Taking a look at five Padres’ prospects who should emerge in 2019.
In a very deep San Diego Padres farm system, it is difficult to keep tabs on every man.
There are some players within the organization that are seldom talked about by the national media. There are a few prospects who get lost behind the names of the more well-known youth in the Padres system. It is natural. The Padres have so much talent, you cannot possibly hype them all.
The following players are still well-recognized prospects within the system. Four of the five men listed below are in the Padres top-30 list according to MLBPipeline. They may be names who Padre fans are aware of but, beyond the city of San Diego, these men are flying under the radar as far as gaining national attention.
In the coming months, these men have a very good chance to climb the prospects’ list and possibly be recognized as top players in the game.
It is hard for a former #1 pick to be considered flying under the radar, but Quantrill has definitely been quiet with his development. Joey Lucchesi and Eric Lauer were drafted in the same draft as Quantrill and they have gathered much attention. An elbow injury is certainly a factor in his growth, as velocity concerns and lack of an ability to spin the ball have been issues since Quantrill was drafted.
Late last season, the right-handed pitcher looked much more comfortable with his mechanics and there was a noticeable ability to maintain peak velocity further in games. He also showcased improved tumble and spin on his plus changeup. The slider, which had been an issue, also improved late in the year for Quantrill and that leads many to believe he will breakout in 2019. He may not be a future ace of a major league staff yet, but Quantrill has the ability to be a very serviceable major league pitcher. The former Stanford pitcher will start the year in El Paso and be only a phone call away from making his major league debut. Do not sleep on this young man.
The 2019 season should interesting for this former top prospect. He will be 21 when the season starts and still has plenty of time to be a viable prospect despite missing most of the last two seasons with a serious elbow injury. He has thrown a little over the winter and should be at full strength once the spring season starts.
Espinoza will probably be monitored all season long with his pitch count. Do not expect him to exceed certain limits in innings pitched for the season and pitches per game. He could face the same limitations that the Padres put on Chris Paddack in 2018. The right-handed pitcher also had Tommy John surgery and was eased into action by the Friars last season. Paddack still broke out, showing improved health and Espinoza could be on that same track towards prospect relevancy. He should start in Lake Elsinore or perhaps Amarillo if he looks great in the spring.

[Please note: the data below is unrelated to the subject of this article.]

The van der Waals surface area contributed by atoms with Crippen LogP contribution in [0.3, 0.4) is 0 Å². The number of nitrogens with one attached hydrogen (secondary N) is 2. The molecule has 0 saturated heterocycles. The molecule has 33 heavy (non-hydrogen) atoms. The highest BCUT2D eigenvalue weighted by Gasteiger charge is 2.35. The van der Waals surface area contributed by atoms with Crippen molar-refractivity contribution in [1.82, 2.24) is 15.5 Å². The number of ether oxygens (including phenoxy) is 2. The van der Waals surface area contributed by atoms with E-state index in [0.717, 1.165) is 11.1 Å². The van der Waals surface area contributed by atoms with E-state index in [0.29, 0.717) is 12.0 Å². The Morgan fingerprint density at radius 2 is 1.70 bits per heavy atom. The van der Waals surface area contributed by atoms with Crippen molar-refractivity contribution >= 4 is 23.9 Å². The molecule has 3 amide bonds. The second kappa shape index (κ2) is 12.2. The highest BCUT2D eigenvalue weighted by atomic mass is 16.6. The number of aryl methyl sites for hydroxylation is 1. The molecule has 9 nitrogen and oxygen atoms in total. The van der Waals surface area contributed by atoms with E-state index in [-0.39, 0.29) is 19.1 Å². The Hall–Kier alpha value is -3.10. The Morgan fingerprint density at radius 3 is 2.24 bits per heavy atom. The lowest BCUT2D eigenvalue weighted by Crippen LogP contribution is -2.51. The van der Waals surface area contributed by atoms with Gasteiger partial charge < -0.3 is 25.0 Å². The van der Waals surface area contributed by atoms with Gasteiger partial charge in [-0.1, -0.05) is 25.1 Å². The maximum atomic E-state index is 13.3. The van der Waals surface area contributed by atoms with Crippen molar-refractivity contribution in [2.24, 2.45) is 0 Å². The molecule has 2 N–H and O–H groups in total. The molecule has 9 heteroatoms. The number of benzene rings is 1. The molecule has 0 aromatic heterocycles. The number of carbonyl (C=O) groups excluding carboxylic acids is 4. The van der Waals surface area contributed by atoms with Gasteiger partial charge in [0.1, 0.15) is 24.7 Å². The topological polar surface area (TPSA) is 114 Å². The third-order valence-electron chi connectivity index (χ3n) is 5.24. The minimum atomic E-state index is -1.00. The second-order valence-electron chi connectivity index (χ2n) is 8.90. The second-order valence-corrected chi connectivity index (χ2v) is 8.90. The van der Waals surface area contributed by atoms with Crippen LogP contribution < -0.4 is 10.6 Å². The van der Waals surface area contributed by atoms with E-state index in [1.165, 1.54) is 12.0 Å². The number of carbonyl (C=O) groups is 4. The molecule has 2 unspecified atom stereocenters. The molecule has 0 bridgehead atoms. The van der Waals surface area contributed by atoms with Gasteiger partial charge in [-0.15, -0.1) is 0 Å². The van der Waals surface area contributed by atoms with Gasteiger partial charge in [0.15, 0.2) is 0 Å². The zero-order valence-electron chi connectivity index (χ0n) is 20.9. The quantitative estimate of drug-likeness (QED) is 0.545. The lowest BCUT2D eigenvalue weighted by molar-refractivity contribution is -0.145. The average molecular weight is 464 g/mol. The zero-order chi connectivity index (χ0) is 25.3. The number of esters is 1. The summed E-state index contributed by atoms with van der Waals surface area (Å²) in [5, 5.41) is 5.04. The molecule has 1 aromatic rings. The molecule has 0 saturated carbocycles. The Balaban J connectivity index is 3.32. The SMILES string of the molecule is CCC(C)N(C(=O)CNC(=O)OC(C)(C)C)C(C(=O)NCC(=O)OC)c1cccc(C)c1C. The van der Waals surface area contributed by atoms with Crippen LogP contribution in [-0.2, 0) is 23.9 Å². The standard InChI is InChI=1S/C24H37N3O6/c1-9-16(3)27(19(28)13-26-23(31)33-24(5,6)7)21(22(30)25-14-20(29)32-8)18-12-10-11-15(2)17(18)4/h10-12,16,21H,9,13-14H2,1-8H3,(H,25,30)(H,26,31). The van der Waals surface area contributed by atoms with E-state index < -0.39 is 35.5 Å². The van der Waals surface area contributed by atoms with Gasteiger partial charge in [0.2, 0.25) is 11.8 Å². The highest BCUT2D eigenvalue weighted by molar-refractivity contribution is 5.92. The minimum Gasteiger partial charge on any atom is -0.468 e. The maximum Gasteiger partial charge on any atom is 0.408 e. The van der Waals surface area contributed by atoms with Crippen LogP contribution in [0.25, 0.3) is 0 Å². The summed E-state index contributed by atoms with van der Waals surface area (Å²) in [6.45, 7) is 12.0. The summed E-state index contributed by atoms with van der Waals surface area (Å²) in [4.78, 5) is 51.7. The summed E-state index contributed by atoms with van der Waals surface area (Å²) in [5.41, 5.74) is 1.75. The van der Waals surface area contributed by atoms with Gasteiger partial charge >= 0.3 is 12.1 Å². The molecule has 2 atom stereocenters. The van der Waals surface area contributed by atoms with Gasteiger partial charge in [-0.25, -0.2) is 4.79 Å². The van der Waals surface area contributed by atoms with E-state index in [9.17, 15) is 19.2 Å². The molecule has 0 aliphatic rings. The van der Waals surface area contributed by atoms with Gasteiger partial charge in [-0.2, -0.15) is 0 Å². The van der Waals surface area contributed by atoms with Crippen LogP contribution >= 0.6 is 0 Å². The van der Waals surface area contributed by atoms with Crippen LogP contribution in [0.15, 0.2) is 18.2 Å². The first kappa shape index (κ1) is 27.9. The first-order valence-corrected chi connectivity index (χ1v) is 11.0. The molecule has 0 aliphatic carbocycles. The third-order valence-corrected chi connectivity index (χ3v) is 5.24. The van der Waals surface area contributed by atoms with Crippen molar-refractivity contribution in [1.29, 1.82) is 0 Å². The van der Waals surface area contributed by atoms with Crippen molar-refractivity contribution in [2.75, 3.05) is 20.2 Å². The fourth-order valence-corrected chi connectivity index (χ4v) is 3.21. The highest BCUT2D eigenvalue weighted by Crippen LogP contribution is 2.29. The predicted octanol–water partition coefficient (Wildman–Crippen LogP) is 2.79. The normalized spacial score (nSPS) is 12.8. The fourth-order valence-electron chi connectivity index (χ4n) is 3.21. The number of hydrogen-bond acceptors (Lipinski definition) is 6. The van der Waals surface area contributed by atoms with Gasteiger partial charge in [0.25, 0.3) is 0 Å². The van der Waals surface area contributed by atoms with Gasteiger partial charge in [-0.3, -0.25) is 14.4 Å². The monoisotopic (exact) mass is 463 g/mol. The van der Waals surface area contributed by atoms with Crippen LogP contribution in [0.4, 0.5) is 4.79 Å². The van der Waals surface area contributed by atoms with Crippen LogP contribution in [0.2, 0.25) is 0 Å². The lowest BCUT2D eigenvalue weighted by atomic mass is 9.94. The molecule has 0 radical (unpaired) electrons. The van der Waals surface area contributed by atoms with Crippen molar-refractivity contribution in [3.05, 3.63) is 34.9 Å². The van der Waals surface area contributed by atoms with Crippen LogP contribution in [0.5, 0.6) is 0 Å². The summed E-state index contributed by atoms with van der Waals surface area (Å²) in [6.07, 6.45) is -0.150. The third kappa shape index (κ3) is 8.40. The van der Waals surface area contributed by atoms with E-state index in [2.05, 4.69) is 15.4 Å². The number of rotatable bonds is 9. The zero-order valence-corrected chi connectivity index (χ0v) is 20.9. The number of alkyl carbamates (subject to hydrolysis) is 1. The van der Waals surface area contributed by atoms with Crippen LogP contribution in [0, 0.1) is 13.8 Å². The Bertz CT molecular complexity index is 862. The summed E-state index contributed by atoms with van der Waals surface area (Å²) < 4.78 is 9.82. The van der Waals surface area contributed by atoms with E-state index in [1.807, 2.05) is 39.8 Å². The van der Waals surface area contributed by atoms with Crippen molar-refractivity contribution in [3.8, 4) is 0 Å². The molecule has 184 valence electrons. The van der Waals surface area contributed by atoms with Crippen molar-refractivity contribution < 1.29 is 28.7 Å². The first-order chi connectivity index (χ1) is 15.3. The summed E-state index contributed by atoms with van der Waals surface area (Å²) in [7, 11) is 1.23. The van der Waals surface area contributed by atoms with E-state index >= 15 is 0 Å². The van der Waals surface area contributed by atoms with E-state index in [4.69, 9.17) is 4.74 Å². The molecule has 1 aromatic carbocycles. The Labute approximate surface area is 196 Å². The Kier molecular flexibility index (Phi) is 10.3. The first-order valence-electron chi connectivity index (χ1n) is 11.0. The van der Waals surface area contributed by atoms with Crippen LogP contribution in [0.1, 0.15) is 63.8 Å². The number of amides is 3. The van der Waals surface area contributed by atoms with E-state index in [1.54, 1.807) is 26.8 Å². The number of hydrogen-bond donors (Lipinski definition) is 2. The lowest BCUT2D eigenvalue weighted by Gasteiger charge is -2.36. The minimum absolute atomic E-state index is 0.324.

This right-handed hitter has done nothing but square up a baseball since the team drafted him in 2018 with a third-round selection out of Illinois State. He can play all over the infield and made it all the way to the Double-A level last season in time for the Missions’ playoff rush.
Drafted as a shortstop, Miller is capable of playing the position but looks more like a second or third baseman moving forward. At 22, Miller is still very young and could really take off in 2019. He has a plus bat presently but does lack serious power. He could, in time, develop to be a decent power threat as he already showcases extra-base ability with his swing. Miller will probably start the year in Lake Elsinore or maybe even Amarillo if the Padres want to challenge him.
Edwards has plus speed and solid skills with the bat. The switch-hitter was selected in 2018 out of high school in Florida with a CBA (collective bargaining agreement) draft pick. He was a Vanderbilt commit and a great value selection by the Padres and their baseball operations department. At 19, there is much to like with this young infielder.
It remains to be seen if he will stick at short, but he certainly has the ability to. The Padres are stacked at the position throughout their lower minor league levels, so it is possible that Edwards sees some time at second base moving forward as well. Having multiple players in a vital position is a great issue to have. Edwards was banged up late in the year and wasn’t hitting left-handed, but looks to be 100 percent this spring. He could start the season in Fort Wayne and be a very quick riser through the system.
Not a hard thrower, Margevicius is generally overlooked on top prospect lists. He does change speeds extremely well off a variety of pitches and should have no problem advancing in the system. He made it all the way to Double-A last season pitching in the playoffs for the Missions.
With his ability to change angles on his pitches, he should easily remain in the rotation moving forward. He does not have ace-like stuff, but could eventually be a decent mid-rotation type pitcher for the Padres. He is a great change of pace in the rotation from the Padres’ usual assortment of hard throwers. He can be frustrating to square up and difficult to time. Margevicius should start in Texas with the Sod Poodles and should make it to Triple-A in 2019 at the very least.